Background: The transition from the home to college is a phase in which emerging adults shift toward more unhealthy eating and physical activity patterns, higher body mass indices, thus increasing risk of overweight/obesity. Currently, little is understood about how changing friendship networks shape weight gain behaviors. This paper describes the recruitment, data collection, and data analytic protocols for the SPARC (Social impact of Physical Activity and nutRition in College) study, a longitudinal examination of the mechanisms by which friends and friendship networks influence nutrition and physical activity behaviors and weight gain in the transition to college life. Methods: The SPARC study aims to follow 1450 university freshmen from a large university over an academic year, collecting data on multiple aspects of friends and friendship networks. Integrating multiple types of data related to student lives, ecological momentary assessments (EMAs) are administered via a cell phone application, devilSPARC. EMAs collected in four 1-week periods (a total of 4 EMA waves) are integrated with linked data from web-based surveys and anthropometric measurements conducted at four times points (for a total of eight data collection periods including EMAs, separated by ~1 month). University databases will provide student card data, allowing integration of both time-dated data on food purchasing, use of physical activity venues, and geographical information system (GIS) locations of these activities relative to other students in their social networks. Discussion: Findings are intended to guide the development of more effective interventions to enhance behaviors among college students that protect against weight gain during college.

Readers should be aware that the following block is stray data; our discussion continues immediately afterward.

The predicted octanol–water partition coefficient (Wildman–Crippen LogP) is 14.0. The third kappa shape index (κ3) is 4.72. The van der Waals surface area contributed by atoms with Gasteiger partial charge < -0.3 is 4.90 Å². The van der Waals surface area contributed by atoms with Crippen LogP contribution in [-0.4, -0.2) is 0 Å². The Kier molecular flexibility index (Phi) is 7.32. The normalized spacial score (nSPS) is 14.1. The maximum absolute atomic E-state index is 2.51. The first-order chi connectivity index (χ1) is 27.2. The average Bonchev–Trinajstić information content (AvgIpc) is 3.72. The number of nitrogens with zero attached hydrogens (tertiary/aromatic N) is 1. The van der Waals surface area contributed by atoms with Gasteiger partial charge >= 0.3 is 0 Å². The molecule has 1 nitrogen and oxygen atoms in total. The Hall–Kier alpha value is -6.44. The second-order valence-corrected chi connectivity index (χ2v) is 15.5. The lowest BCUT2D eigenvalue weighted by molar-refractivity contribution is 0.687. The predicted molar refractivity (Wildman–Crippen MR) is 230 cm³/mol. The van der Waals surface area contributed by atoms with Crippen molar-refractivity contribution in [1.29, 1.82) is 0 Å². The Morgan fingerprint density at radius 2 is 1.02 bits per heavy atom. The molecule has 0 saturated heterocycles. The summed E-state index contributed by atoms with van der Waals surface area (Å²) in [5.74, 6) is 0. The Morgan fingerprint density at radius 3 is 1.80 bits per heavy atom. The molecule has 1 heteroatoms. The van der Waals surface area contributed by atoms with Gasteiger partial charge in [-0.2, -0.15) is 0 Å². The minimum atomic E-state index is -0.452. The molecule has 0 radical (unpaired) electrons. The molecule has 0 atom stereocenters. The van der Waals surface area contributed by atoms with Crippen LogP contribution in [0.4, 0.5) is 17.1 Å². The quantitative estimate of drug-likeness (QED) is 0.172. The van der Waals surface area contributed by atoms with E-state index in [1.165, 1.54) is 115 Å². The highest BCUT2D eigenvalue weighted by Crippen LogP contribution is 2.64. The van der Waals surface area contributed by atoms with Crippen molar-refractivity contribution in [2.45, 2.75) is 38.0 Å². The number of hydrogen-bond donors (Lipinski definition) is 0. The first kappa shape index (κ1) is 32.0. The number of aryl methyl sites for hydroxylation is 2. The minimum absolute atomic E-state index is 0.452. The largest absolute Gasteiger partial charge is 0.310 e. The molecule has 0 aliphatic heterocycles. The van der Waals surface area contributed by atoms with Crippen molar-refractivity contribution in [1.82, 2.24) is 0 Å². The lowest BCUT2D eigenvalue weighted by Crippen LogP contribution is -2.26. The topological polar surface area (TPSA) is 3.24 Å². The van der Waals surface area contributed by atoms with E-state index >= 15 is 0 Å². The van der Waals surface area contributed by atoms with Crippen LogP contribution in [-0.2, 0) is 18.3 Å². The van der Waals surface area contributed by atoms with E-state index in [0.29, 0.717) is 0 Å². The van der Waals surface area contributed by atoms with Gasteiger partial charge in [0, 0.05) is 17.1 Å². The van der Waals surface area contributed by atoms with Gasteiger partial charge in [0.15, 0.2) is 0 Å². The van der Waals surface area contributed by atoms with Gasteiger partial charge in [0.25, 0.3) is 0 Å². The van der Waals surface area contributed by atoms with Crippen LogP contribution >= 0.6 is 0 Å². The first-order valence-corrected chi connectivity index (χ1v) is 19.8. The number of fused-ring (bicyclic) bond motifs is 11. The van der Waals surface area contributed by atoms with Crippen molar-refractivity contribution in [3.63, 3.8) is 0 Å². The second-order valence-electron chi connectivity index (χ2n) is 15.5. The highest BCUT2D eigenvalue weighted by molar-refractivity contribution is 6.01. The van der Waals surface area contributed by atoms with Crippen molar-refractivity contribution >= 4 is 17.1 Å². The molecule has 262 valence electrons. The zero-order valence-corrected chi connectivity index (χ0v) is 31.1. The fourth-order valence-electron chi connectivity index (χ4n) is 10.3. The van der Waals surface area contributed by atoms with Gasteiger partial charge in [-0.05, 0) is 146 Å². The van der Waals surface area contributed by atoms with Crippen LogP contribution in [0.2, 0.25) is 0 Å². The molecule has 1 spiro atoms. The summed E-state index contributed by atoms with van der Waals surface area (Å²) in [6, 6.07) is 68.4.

Bibliographical noteFunding Information:
This study was supported by the NIH Common Fund from the Office of the Director and the Office of Behavioral and Social Sciences Research, grant number 1DP5OD017910-01 (PI: M. Bruening). The content is solely the responsibility of the authors and does not necessarily represent the official views of the National Institutes of Health.
© 2016 The Author(s).
- College freshmen
- Eating behaviors
- Emerging adults
- Physical activity
- Social network